Hexvessel – Kindred Review

Finnish forest folk band Hexvessel‘s music conjures images of druids and deep, misty woods, and I’ve been a fan since Steel covered No Holier Temple. I love this sort of mystical folk-influenced music, a genre my partner describes as “witchy music.” Right after I wrote about All Tree, I saw them play an enchanting show in an incense-steeped church in London. And now, of course, we’re all stuck in quarantine and unable to actually go wander in the woods. You’d think, then, that I should be excited for another album. Unfortunately, I had somewhat mixed feelings about All Tree, and here on album number five only a year after the last, the specter of AMG’s Law of Diminishing Recordings looms large.

Right from the start, Hexvessel do what they do best: establish that forest atmosphere. Here on Kindred, the atmosphere and themes are bleaker than previously—there are druidic rituals and sacrifice in these woods. Frontman Mat McNerny’s vocals are haunted and chant-like, Jesse Heikkinen’s guitars and Kimmo Helén’s keys and strings sparse and ominous, all over Jukka Rämänen’s solemn ritual drumbeat. Seven-minute opening track “Billion Year Old Being” shows Hexvessel at their best, flowing between moods. Expertly navigated from the spooky opening melodies through a dark worship chant and occult 60s keyboard jam to a final movement like dark clouds parting, it somehow never feels incoherent.

Unfortunately, the rest of the album is never quite able to recapture that magic. The songs get shorter, their composition more straightforward, their moods more consistently bleak. Where “Billion Year Old Being” moves and changes, later songs drag. I start having trouble telling them apart as many follow an almost identical structure. There’s a sparse instrumental opening—maybe an acoustic guitar or a piano—over which mournful vocals join. Halfway through the song, drums and rhythm instrumentation come in. (“Fire of the Mind,” “Bog Bodies,” “Kindred Moon,” …) This wouldn’t be the worst thing if the songs were memorable in other ways, but the emphasis on atmosphere seems to have also come at the cost of catchy or interesting melodies. This isn’t something I’ve really felt with previous Hexvessel albums. Somehow, despite such homogeneous songs, it also manages to have pacing issues. There are two short interludes. “Sic Luceat Lux” is a jangly oddity, sounding unpleasantly like a guitar cover of the clocks chiming in Floyd‘s “Time.” “Family” is a more traditional acoustic guitar piece. These bracket a single short track, “Phaedra,” entirely shredding its momentum.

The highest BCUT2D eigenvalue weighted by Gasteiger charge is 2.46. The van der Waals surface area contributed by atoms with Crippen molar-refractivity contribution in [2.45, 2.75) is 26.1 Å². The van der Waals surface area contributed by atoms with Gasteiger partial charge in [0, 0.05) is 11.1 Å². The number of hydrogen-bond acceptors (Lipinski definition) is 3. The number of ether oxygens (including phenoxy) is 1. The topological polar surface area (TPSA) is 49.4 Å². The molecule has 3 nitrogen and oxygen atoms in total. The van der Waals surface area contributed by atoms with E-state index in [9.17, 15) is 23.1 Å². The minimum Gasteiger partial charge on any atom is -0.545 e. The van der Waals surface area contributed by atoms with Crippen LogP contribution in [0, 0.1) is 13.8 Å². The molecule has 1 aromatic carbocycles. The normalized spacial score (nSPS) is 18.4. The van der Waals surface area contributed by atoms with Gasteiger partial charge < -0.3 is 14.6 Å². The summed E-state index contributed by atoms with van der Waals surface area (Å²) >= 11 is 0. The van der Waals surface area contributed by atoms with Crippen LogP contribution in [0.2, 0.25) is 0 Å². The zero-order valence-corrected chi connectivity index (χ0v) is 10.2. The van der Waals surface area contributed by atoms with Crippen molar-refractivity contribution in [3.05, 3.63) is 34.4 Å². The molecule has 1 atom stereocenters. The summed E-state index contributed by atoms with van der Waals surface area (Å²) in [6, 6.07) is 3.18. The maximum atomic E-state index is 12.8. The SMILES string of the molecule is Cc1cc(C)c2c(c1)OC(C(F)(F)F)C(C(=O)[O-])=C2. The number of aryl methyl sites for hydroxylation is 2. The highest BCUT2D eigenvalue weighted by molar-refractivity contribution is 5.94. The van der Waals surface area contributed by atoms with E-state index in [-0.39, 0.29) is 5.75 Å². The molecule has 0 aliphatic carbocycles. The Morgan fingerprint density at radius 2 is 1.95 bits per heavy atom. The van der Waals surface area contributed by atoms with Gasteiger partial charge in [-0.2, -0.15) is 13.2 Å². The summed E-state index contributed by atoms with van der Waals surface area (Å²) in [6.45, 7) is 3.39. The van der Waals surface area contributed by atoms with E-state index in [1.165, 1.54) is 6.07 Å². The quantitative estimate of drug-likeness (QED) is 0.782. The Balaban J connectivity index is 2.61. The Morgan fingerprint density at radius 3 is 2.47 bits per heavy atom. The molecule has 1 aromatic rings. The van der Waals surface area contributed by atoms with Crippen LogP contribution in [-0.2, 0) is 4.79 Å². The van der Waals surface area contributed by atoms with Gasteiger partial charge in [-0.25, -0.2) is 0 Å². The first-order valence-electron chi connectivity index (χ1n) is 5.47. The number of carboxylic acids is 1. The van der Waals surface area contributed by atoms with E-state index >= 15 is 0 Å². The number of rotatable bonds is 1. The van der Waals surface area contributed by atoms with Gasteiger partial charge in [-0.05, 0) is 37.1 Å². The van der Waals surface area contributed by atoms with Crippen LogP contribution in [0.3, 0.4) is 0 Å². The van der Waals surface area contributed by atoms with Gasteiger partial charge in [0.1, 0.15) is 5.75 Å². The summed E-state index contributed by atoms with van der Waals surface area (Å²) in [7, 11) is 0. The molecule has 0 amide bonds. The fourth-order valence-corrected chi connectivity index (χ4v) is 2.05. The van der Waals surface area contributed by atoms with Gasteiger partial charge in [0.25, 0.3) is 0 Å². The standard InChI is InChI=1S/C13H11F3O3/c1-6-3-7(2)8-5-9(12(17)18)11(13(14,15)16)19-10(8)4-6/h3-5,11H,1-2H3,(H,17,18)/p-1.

In a more varied setting, some of these pieces would be worth keeping. While none quite touch the opening track, I enjoy the callback to When We Are Death‘s more straightforward 60s rock on “Demian” and the insistent feeling of “Phaedra.” “Kindred Moon” is perhaps the best of the most consistently composed songs, feeling a bit more like the majority of Hexvessel‘s back catalog. The whole thing sounds wonderful too, helped by a clear and dynamic master by John Davis. Their wide range of instruments all sound great, particularly the drums, which are powerful but never dominating. It never feels cluttered despite all the moving parts.

Where Hexvessel have set out to conjure an atmosphere, they have succeeded as adroitly as ever. Sadly, Kindred otherwise suffers from exactly the sort of problems you’d expect when it’s only been a year since the last album. There are good ideas in here, and in particular “Billion Year Old Being” is as good as they’ve ever been. But there’s just not enough material to sustain a 40-minute LP, and some of what there is lacks polish. Had this been an EP follow-up to All Tree, as Iron Marsh was to No Holier Temple, or just given more time to develop, it could have been great. But as it is, the strong atmosphere and the good bits aren’t enough to support the weight of all that filler.


Rating: 2.0/5.0
DR: 10 | Format Reviewed: 320 kbps mp3
Label: Svart Records
Websites: hexvessel.bandcamp.com | hexvessel.com | facebook.com/hexvessel
Releases Worldwide: April 17th, 2020

« »